Feature |
April 1, 1998

The Contender

He may soon compete for the super featherweight championship of the world, but for now Austin boxer Jesus Chavez is in the fight of his life—with federal immigration officials.

Music |
April 1, 1997

Milligan’s Island

With his resounding voice and striking appearance, Austin’s Malford Milligan stands out in a sea of Texas soul singers.

Sports |
November 1, 1995

Twelve Yards and a Cloud of Dust

The Tiny town of Mullin adopted its high school football heroes in more ways than one. These foster children and native sons had the time of their lives playing in the Super Bowl of six-man football.

Books |
August 31, 1995

Basking in It

If the literary novel is dead, then why is Baskerville Publishers in Dallas flourishing?

Music |
July 31, 1995

LaFave Rave

Jimmy LaFave’s great new CD might propel him from Austin to the big time—if that were what he wanted.

Reporter |
May 31, 1995

A Special Agent

The Secret Service lost a good man in the Oklahoma blast—and I lost an old friend.

Texas History |
April 30, 1995

Davy Crock?

New York fireman Bill Groneman is disputing a critical piece of Alamo lore—and historians everywhere are burning mad.

Profile |
April 30, 1995

Spooking the CIA

Jennifer Harbury’s career as a lawyer in Texas was the prelude to her front-page fight with the U.S. intelligence community.

Sports |
February 1, 1995

Big

In heavyweight boxing—and in the glare of media lights—it helps to be larger than life. Ask George Foreman, 1994’s comeback kid.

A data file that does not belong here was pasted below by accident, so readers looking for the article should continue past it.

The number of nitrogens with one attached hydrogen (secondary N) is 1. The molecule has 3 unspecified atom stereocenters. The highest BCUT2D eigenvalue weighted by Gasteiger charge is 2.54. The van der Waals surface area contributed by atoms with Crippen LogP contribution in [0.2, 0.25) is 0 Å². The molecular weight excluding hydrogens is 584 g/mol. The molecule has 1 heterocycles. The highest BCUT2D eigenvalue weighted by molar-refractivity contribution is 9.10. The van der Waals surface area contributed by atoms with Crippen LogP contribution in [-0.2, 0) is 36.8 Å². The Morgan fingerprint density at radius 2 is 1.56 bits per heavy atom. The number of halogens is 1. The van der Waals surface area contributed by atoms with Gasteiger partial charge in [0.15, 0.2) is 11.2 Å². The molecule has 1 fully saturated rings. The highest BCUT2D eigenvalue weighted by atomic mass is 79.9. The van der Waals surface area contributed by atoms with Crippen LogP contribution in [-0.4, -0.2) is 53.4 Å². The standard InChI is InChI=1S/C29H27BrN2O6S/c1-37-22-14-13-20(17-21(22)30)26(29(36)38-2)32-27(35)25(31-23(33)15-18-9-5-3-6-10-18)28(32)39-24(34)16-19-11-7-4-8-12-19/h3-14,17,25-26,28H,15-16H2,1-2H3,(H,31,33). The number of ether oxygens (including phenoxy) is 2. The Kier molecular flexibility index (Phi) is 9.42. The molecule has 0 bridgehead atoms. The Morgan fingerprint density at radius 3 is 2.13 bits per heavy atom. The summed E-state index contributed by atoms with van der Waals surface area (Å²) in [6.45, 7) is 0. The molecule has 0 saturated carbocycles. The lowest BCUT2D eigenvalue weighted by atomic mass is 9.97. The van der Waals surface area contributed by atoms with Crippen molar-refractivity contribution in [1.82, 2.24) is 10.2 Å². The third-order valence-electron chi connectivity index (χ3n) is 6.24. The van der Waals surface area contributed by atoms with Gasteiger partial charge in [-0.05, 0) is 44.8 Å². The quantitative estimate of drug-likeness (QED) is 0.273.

Sports |
August 31, 1994

A Good Sport

By all rights, Oilers coach Jack Pardee should be the most respected Texan in football. Instead, his days may be numbered.

Politics |
April 30, 1994

Last of a Breed

Bob Eckhardt left an indelible mark on Texas liberalism. At eighty, he looks back on his wins, losses, and wives.

Music |
December 1, 1993

Lucken Back

Twenty years later, Jerry Jeff Walker returns to the town his music put on the map.

Critters |
March 1, 1993

Running Rabid

Five years ago, rabies was rare in South Texas. Now nearly three hundred animals have died and the epidemic is not abating.

True Crime |
January 1, 1993

Scarred

Not long after she made her trek from Texas to New York, Marla Hanson saw her modeling career end at the hands of a razor-wielding thug. Six years later, the cuts on her face have healed, but the emotional wounds remain.

Books |
May 31, 1988

Character Flaw

A tour of the Texas psyche, with guides like Sam Houston, Katherine Anne Porter, and John Henry Faulk; a novel of adolescence addresses carnal knowledge and fundamentalist religion.

Books |
March 1, 1988

The Soft Sell

Once, the term “paperback original” was reserved for second-rate work. Now, thanks to an innovative editor, two Texas novelists are proud to see their books in softcover.